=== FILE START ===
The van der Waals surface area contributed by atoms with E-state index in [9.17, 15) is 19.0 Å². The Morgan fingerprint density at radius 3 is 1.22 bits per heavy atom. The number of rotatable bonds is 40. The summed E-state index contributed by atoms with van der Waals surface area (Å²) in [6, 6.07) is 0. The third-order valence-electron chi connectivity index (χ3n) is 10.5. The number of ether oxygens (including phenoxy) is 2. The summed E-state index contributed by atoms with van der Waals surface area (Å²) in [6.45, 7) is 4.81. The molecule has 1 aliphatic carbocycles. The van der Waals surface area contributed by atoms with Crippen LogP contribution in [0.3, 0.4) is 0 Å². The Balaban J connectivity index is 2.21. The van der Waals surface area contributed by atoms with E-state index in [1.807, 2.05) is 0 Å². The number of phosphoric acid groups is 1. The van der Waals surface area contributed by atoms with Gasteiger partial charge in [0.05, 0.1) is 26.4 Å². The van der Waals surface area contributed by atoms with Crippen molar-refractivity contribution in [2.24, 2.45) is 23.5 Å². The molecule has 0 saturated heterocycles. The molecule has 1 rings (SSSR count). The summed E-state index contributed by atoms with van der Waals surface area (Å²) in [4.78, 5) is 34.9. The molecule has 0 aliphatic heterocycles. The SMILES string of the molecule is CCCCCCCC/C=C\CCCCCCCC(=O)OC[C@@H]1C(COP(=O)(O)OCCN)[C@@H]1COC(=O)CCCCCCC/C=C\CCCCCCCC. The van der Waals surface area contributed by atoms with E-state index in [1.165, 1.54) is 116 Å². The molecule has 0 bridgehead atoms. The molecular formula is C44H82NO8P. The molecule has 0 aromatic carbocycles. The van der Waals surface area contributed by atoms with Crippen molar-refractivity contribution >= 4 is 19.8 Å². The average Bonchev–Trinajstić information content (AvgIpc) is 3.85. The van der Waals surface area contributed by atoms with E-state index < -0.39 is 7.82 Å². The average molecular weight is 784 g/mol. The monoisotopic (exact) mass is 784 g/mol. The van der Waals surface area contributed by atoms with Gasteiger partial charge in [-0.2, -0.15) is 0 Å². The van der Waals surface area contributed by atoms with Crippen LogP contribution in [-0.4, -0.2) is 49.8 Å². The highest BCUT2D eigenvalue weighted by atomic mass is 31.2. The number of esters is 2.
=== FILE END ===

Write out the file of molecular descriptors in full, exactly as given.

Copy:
The van der Waals surface area contributed by atoms with E-state index in [9.17, 15) is 19.0 Å². The Morgan fingerprint density at radius 3 is 1.22 bits per heavy atom. The number of rotatable bonds is 40. The summed E-state index contributed by atoms with van der Waals surface area (Å²) in [6, 6.07) is 0. The third-order valence-electron chi connectivity index (χ3n) is 10.5. The number of ether oxygens (including phenoxy) is 2. The summed E-state index contributed by atoms with van der Waals surface area (Å²) in [6.45, 7) is 4.81. The molecule has 1 aliphatic carbocycles. The van der Waals surface area contributed by atoms with Crippen LogP contribution in [0.3, 0.4) is 0 Å². The Balaban J connectivity index is 2.21. The van der Waals surface area contributed by atoms with E-state index in [1.807, 2.05) is 0 Å². The number of phosphoric acid groups is 1. The van der Waals surface area contributed by atoms with Gasteiger partial charge in [0.05, 0.1) is 26.4 Å². The van der Waals surface area contributed by atoms with Crippen molar-refractivity contribution in [2.24, 2.45) is 23.5 Å². The molecule has 0 saturated heterocycles. The molecule has 1 rings (SSSR count). The summed E-state index contributed by atoms with van der Waals surface area (Å²) in [4.78, 5) is 34.9. The molecule has 0 aliphatic heterocycles. The SMILES string of the molecule is CCCCCCCC/C=C\CCCCCCCC(=O)OC[C@@H]1C(COP(=O)(O)OCCN)[C@@H]1COC(=O)CCCCCCC/C=C\CCCCCCCC. The van der Waals surface area contributed by atoms with E-state index in [1.165, 1.54) is 116 Å². The molecule has 0 bridgehead atoms. The molecular formula is C44H82NO8P. The molecule has 0 aromatic carbocycles. The van der Waals surface area contributed by atoms with Crippen molar-refractivity contribution >= 4 is 19.8 Å². The average Bonchev–Trinajstić information content (AvgIpc) is 3.85. The van der Waals surface area contributed by atoms with E-state index < -0.39 is 7.82 Å². The average molecular weight is 784 g/mol. The monoisotopic (exact) mass is 784 g/mol. The van der Waals surface area contributed by atoms with Gasteiger partial charge in [-0.2, -0.15) is 0 Å². The van der Waals surface area contributed by atoms with Crippen LogP contribution in [-0.4, -0.2) is 49.8 Å². The highest BCUT2D eigenvalue weighted by atomic mass is 31.2. The number of esters is 2.